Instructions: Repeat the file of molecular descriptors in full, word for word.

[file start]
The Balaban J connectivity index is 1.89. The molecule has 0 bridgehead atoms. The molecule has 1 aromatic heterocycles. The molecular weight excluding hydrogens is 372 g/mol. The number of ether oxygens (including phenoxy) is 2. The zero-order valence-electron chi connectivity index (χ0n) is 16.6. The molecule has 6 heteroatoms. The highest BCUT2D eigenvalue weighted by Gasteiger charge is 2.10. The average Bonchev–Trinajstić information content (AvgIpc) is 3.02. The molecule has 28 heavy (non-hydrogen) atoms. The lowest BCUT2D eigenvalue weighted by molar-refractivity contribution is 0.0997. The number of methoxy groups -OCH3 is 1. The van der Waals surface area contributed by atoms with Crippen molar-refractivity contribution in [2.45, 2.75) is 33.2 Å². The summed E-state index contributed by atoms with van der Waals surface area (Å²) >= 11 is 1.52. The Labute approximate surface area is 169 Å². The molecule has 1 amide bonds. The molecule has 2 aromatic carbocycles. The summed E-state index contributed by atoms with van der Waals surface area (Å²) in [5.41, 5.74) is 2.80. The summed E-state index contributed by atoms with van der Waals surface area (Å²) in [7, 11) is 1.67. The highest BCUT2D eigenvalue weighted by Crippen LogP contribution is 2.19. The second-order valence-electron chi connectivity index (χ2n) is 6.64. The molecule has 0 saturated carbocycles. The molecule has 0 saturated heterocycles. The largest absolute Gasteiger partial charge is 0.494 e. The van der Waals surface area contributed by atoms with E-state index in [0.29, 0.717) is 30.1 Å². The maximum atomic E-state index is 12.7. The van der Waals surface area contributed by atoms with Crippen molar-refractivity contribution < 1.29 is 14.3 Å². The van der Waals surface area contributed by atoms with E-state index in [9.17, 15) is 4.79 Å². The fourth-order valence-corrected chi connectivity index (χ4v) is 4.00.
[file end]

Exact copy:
The Balaban J connectivity index is 1.89. The molecule has 0 bridgehead atoms. The molecule has 1 aromatic heterocycles. The molecular weight excluding hydrogens is 372 g/mol. The number of ether oxygens (including phenoxy) is 2. The zero-order valence-electron chi connectivity index (χ0n) is 16.6. The molecule has 6 heteroatoms. The highest BCUT2D eigenvalue weighted by Gasteiger charge is 2.10. The average Bonchev–Trinajstić information content (AvgIpc) is 3.02. The molecule has 28 heavy (non-hydrogen) atoms. The lowest BCUT2D eigenvalue weighted by molar-refractivity contribution is 0.0997. The number of methoxy groups -OCH3 is 1. The van der Waals surface area contributed by atoms with Crippen molar-refractivity contribution in [2.45, 2.75) is 33.2 Å². The summed E-state index contributed by atoms with van der Waals surface area (Å²) >= 11 is 1.52. The Labute approximate surface area is 169 Å². The molecule has 1 amide bonds. The molecule has 2 aromatic carbocycles. The summed E-state index contributed by atoms with van der Waals surface area (Å²) in [5.41, 5.74) is 2.80. The summed E-state index contributed by atoms with van der Waals surface area (Å²) in [7, 11) is 1.67. The highest BCUT2D eigenvalue weighted by Crippen LogP contribution is 2.19. The second-order valence-electron chi connectivity index (χ2n) is 6.64. The molecule has 0 saturated carbocycles. The molecule has 0 saturated heterocycles. The largest absolute Gasteiger partial charge is 0.494 e. The van der Waals surface area contributed by atoms with E-state index in [0.29, 0.717) is 30.1 Å². The maximum atomic E-state index is 12.7. The van der Waals surface area contributed by atoms with Crippen molar-refractivity contribution < 1.29 is 14.3 Å². The van der Waals surface area contributed by atoms with E-state index in [9.17, 15) is 4.79 Å². The fourth-order valence-corrected chi connectivity index (χ4v) is 4.00.